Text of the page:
Pride, the Universal Disease – Charles Spurgeon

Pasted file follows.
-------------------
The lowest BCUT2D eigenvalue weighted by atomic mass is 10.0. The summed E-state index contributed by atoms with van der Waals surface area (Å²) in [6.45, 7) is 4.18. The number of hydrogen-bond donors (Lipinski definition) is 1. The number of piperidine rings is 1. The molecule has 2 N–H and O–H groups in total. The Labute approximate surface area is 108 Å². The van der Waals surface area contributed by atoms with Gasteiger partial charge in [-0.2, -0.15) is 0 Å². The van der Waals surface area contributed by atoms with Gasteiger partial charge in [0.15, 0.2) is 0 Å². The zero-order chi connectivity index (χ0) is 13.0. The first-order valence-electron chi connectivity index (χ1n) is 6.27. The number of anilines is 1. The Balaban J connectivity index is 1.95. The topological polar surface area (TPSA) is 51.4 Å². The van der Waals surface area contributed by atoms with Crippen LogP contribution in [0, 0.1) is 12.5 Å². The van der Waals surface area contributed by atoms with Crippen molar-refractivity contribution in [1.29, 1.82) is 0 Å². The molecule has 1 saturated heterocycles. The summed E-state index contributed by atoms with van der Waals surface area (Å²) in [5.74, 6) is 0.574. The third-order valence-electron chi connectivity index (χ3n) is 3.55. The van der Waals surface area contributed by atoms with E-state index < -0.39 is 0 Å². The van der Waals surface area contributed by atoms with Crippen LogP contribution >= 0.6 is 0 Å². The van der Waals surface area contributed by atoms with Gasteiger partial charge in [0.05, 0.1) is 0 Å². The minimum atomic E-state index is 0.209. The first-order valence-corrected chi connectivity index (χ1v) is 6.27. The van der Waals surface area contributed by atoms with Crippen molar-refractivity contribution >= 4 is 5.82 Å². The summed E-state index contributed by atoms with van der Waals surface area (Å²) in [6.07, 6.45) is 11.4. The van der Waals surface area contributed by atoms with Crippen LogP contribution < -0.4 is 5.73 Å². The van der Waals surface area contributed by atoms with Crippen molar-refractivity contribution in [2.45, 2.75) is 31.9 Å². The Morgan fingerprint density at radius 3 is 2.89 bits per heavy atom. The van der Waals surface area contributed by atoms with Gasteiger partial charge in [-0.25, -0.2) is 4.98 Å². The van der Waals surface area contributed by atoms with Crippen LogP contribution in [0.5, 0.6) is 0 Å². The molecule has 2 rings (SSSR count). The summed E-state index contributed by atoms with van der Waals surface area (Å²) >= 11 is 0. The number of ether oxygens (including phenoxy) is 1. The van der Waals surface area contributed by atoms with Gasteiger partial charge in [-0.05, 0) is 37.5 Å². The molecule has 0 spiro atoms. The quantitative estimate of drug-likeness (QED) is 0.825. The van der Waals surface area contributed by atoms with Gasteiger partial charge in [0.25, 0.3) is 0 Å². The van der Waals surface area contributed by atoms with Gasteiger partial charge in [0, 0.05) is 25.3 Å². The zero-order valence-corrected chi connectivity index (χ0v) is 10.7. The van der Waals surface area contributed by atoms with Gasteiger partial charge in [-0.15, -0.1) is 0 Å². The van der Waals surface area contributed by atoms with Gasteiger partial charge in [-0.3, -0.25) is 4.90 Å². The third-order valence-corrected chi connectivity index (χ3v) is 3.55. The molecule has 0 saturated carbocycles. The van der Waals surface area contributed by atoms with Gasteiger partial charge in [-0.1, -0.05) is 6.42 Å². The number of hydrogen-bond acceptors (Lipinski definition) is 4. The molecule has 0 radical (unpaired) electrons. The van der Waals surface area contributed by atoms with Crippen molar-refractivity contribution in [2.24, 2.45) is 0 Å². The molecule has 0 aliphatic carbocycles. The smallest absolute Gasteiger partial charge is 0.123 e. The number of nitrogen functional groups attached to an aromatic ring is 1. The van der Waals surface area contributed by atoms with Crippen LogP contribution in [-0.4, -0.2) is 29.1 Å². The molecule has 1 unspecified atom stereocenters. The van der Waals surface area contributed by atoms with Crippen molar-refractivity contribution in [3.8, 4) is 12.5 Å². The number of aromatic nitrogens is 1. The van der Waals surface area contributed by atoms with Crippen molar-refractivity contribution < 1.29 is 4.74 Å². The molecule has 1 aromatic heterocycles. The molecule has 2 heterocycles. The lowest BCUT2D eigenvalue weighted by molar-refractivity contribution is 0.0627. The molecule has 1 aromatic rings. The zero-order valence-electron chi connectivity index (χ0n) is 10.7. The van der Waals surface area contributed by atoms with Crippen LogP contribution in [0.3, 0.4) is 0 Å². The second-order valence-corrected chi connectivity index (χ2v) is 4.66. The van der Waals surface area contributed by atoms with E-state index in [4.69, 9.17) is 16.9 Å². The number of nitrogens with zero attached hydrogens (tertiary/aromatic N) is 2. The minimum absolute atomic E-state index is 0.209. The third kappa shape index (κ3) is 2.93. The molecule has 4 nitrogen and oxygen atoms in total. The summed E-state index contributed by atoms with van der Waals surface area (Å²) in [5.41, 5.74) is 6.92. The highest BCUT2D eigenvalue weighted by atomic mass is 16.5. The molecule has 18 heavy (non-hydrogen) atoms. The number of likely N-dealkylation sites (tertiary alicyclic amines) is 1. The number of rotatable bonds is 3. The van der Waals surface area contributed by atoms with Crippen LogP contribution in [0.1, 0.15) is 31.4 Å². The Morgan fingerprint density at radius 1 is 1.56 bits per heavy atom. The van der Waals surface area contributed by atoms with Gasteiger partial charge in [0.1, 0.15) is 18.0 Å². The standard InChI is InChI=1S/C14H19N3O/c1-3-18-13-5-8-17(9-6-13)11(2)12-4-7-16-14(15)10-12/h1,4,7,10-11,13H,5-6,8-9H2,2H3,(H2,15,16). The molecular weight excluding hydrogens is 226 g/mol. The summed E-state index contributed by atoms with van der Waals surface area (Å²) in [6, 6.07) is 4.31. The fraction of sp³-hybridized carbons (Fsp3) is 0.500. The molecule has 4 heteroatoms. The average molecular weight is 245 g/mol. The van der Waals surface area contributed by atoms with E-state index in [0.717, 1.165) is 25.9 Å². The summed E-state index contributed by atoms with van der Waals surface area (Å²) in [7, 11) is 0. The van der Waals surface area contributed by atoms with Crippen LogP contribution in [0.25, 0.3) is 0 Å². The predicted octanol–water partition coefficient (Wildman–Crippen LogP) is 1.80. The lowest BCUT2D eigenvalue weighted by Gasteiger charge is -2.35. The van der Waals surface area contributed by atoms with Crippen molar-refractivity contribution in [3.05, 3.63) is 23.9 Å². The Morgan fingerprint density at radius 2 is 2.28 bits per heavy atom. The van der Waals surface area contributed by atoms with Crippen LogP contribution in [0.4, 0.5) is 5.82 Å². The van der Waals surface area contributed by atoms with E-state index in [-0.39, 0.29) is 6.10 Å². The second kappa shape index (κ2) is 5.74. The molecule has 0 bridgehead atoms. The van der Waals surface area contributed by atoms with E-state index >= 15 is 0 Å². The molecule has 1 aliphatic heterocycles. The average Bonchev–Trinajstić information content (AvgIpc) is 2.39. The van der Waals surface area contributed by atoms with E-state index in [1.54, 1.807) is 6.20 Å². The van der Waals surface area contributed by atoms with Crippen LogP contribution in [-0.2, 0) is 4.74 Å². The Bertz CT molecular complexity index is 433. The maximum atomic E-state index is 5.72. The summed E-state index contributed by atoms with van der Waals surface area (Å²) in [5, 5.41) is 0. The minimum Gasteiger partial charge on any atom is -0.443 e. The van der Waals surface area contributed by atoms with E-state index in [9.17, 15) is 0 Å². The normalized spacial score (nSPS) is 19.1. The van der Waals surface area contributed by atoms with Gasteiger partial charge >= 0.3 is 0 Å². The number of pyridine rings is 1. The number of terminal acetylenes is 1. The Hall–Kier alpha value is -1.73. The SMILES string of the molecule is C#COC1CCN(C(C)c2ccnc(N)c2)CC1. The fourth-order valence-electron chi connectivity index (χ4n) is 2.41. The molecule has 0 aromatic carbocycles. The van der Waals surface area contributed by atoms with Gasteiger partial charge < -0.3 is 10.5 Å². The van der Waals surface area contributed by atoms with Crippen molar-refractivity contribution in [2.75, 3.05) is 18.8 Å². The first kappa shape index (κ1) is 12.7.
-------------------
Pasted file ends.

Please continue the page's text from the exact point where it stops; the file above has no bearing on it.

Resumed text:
I RECOLLECT firing a shot once with much greater success than I knew of. A certain person had frequently said to me that I had been the subject of her earnest prayers lest I should be exalted above measure, for she could see my danger: and, after having heard this so many times that I really knew it by heart, I just made the remark that I thought it would be my duty to pray for her too, lest she should be exalted above measure. I was greatly amused when this answer came, “I have no temptation to be proud: my experience is such that I am in no danger whatever of being puffed up;” not knowing that her little speech was about the proudest statement that could have been made, and that everybody else thought her to be the most officious and haughty person within ten miles. Why, do not you believe there may be as much pride in rags as in an alderman’s gown? Is it not just as possible for a man to be proud in a dust cart as if he rode in her Majesty’s chariot? A man may be just as proud with half a yard of ground as Alexander with all his kingdoms, and may be just as lifted up with a few pence as Croesus with all his treasure.